Skills:
Students are able to:
  • Strategically choose and apply representations that aid in solutions of percent and ratio problems,
  • Solve and interpret the solutions.
Understanding:
Students understand that:
  • Patterns and relationships in mathematical contexts can be represented in a variety of ways in order to solve problems, including that a variety of representations of ratio and percent can be used to solve and interpret mathematical contexts.
AMSTI Resources:
Year Two Units
Comparing and Scaling
Inv. 3, Inv. 4
Moving Straight Ahead
Inv. 1: Walking Rates, Inv. 2: Exploring Linear, Inv. 3: Solving Equations, Inv. 4: Exploring Slope
Other Units
Variables and Patterns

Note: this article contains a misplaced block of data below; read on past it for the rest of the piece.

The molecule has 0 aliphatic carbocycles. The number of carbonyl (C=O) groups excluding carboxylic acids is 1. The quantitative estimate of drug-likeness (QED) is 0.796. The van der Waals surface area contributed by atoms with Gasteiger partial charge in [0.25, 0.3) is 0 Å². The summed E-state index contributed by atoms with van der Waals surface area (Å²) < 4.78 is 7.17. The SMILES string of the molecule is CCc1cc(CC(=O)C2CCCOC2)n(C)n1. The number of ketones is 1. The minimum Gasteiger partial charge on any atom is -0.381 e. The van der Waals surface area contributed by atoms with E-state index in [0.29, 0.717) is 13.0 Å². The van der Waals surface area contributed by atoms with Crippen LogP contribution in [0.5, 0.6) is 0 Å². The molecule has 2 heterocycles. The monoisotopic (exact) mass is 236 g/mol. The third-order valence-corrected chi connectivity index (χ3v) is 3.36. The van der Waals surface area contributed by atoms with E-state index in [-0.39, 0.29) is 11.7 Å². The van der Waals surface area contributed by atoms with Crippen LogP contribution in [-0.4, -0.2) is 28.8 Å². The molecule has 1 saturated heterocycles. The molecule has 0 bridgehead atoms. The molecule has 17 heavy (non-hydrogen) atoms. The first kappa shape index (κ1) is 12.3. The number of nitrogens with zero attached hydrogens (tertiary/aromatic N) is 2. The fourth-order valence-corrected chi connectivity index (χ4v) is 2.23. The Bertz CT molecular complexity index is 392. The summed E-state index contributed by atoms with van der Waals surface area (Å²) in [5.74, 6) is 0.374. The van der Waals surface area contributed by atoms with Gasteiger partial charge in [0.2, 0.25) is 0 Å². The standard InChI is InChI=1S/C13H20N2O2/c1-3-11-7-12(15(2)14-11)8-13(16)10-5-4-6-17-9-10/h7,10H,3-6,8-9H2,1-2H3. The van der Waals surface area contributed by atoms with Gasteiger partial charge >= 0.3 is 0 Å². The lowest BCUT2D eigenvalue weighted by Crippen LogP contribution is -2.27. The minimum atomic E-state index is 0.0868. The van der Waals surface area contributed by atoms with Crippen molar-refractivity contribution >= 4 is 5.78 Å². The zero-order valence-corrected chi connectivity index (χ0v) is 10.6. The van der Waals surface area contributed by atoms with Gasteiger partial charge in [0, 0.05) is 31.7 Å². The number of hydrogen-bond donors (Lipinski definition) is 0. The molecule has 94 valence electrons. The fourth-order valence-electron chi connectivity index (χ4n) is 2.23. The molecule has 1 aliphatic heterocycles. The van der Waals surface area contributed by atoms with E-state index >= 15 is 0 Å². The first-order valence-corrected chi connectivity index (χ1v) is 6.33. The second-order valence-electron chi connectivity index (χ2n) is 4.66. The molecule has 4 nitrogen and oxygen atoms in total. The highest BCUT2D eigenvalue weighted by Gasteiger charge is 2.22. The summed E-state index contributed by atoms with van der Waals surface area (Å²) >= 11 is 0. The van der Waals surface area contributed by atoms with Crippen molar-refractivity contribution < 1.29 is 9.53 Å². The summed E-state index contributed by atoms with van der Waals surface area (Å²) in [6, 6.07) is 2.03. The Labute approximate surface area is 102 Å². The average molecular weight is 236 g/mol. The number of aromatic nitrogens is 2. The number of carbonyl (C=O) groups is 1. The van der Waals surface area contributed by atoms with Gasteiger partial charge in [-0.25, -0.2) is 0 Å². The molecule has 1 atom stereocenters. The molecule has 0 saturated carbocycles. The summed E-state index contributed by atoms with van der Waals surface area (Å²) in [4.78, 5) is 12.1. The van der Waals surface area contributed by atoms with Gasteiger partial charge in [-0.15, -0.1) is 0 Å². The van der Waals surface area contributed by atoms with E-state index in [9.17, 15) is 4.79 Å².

Inv. 1: Variables, Tables, and Coordinate Graphs, Inv. 2: Analyzing Graphs
Stretching and Shrinking
Inv. 3: Rules and Equations, Inv. 4: ACE 13, Inv. 4: Similarity and Ratios, Inv. 5: Using Similar Triangles
ACT Aspire Documents:
Curriculum Guide:
Objectives:
M. 7.3.1: Define interest, tax, markups and markdowns, gratuities and commissions, fees, percent increase and decrease, and percent error.
M. 7.3.2: Apply definitions to context in real world problems.
M. 7.3.3: Discuss definitions using real world examples.
M. 7.3.4: Solve proportional problems.
M. 7.3.5: Recall how to find percent and ratios.
M. 7.3.6: Recall steps for solving multi-step problems.
Mathematics
MA2015 (2015)
Grade: 7
4 ) Apply and extend previous understandings of addition and subtraction to add and subtract rational numbers; represent addition and subtraction on a horizontal or vertical number line diagram. [7-NS1]